The objective of this lab was to measure the amount of protein from a piece of beef liver . This was done by taking the liver, blending it and then using a centrifuge to separate the supernatant from the pellet. Once that was completed, ammonium sulfate was added to the supernatant, chilled and then spun for a second time. Next, 20 mL of water is added to the pellet, stirred and the volume was recorded. The teacher calculated the total mass of liver to be 10. 098g.

Lastly a spectronic 20 at a wavelength of 540 nm is used to measure the absorbance of protein at different concentrations of the liver extract. The results for this showed that an absorbance of 540 nm, as the amount of liver extract increases, the absorbance increases. Introduction The main objective of this lab was to measure the amount of protein from a piece of beef liver, and then use the spectronic 20 to discover the concentration of protein found in the beef liver. When a solution containing protein is saturated with a salt (ammonium sulfate, for example), the high salt concentration can alter the proteins‘ configuration (tertiary and quaternary structure) by competing with water for hydrophilic sites. Proteins are kept in solution normally by their hydrophilic interactions with water. ” (43) When these interactions are disturbed, the molecules of protein change their shape and aggregate form a precipitate. I f the salt is taken out of the solution, the proteins will go back into the solution and sometimes return to their normal shape.

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Salting out is the method of causing “proteins to form a precipitate in the presence of high concentrations of salt. ” (43) Most proteins have a particular concentration of salt which can be used to form a precipitate. By increasing the concentration of salt in the liver it will slowly increase the amount of proteins that are salted out. After the proteins have been salted out and redissolved, they are assayed into different “colorimetric reactions. ” (43) The way this is done is by using a biuret reaction.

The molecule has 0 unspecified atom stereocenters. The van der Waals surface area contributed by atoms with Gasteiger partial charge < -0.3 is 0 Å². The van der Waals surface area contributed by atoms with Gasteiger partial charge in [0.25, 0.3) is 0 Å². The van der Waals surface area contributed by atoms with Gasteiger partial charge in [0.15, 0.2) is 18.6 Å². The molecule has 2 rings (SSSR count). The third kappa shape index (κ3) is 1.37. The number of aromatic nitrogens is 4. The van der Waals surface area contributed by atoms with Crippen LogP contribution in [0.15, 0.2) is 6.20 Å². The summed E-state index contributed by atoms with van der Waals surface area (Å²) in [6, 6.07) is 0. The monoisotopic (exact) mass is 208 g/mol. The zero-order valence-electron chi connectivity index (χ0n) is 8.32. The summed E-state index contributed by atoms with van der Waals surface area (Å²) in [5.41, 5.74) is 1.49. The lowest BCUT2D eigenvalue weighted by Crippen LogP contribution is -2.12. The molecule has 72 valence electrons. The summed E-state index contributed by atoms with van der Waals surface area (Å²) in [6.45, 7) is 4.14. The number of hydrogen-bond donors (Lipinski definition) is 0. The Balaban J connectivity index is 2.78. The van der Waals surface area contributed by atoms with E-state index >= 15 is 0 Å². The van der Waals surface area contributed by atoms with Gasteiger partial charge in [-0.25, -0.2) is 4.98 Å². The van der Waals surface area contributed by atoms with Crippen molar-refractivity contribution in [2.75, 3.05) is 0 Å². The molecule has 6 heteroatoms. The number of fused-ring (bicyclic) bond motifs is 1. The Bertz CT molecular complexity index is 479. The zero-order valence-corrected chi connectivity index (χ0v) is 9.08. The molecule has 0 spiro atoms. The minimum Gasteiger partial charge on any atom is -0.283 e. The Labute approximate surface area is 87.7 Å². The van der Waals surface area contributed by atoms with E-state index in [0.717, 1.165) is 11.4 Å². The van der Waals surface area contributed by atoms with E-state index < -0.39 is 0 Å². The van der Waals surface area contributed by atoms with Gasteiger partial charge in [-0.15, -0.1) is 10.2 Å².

The biuret reagent is an alkaline copper sulfate solution, the color is blue. The biuret reaction produced a purple complex between the copper ions and the peptide bonds. “Molecules containing two or more peptide bonds--they’re called “polypeptides”--will give a positive biuret reaction. Proteins give a particularly strong reaction because they have so many peptide bonds. All proteins have roughly the same number of peptide bonds per gram of protein. ]” (43-44) The strength of the color formed in the biuret reaction is measured using the spectronic 20.

A standard curve is constructed and used to determine the concentration of protein in the homogenized beef liver. The purpose of this lab was to determine the amount of protein contained in beef liver. To do this, the biuret method of protein was used along with a spectrophotometer in measuring the absorbance of different protein concentrations. The biuret method requires the solution being tested be mixed with a biuret reagent and run through a spectrophotometer. This was accomplished by first setting up two sets of six test tubes. The first six test tubes are used to generate a standard curve.

This required putting specific amounts of water, biuret reagent, and bovine serum albumin (BSA) into each of the six test tubes. These tubes were were then added to the spectronic 20, the first tube was used as the blank. The results of these findings were recorded in Table 1. Next, a piece of liver about 10 grams ( the groups weight of liver was 10. 274g) was cut up into small pieces and added to a blender with 20 mL of water (all of the classes liver and water was added to the blender at this time). The volume total for the whole class was 140 mL.

The mixture was then separated and returned to each group. At this point the mixture is homogenized, to remove the unhomogenized the fragments of the liver are added to a centrifuge for 15 minutes spinning at 10,000 RPM. After the fragment was spun, the supernatant was poured into a graduated cylinder and the pellet was discarded into centrifuge to separate the supernatant from the pellet. The volume of the supernatant was recorded at a volume of 12. 5 mL. Once that was completed, the salting out step was completed by added ammonium sulfate to the supernatant.

For every 2 mL of the supernatant, one gram of ammonium sulfate are dissolved into the solution. Since the volume of the supernatant was 12. 5 mL 6 grams of ammonium sulfate were added. The centrifuge tube was then added to an ice bath for approximately 10 minutes. After the 10 minutes the liquid is spun in the centrifuge for a second time for 5 minutes at 10,000 RPM, this time the supernatant was discarded and the pellet was kept. Lastly 20 mL of water is slowly added to the pellet, and carefully stirred. The volume of the liver protein extract was recorded at 22. 3 mL.